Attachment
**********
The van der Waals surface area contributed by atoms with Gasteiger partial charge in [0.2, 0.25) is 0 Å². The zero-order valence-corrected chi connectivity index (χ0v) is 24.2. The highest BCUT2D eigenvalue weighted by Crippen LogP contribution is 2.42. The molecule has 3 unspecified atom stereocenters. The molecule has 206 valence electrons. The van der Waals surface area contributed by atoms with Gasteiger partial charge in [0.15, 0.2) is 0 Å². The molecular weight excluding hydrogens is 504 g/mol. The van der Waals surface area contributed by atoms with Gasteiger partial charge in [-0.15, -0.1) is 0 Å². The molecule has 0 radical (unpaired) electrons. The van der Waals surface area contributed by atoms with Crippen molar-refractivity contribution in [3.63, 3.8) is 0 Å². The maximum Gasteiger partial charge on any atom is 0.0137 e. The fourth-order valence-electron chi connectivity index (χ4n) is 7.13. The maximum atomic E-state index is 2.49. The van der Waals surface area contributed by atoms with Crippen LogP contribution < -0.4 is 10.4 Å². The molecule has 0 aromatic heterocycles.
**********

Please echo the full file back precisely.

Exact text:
The van der Waals surface area contributed by atoms with Gasteiger partial charge in [0.2, 0.25) is 0 Å². The zero-order valence-corrected chi connectivity index (χ0v) is 24.2. The highest BCUT2D eigenvalue weighted by Crippen LogP contribution is 2.42. The molecule has 3 unspecified atom stereocenters. The molecule has 206 valence electrons. The van der Waals surface area contributed by atoms with Gasteiger partial charge in [0.15, 0.2) is 0 Å². The molecular weight excluding hydrogens is 504 g/mol. The van der Waals surface area contributed by atoms with Gasteiger partial charge in [-0.15, -0.1) is 0 Å². The molecule has 0 radical (unpaired) electrons. The van der Waals surface area contributed by atoms with Crippen molar-refractivity contribution in [3.63, 3.8) is 0 Å². The maximum Gasteiger partial charge on any atom is 0.0137 e. The fourth-order valence-electron chi connectivity index (χ4n) is 7.13. The maximum atomic E-state index is 2.49. The van der Waals surface area contributed by atoms with Crippen LogP contribution < -0.4 is 10.4 Å². The molecule has 0 aromatic heterocycles.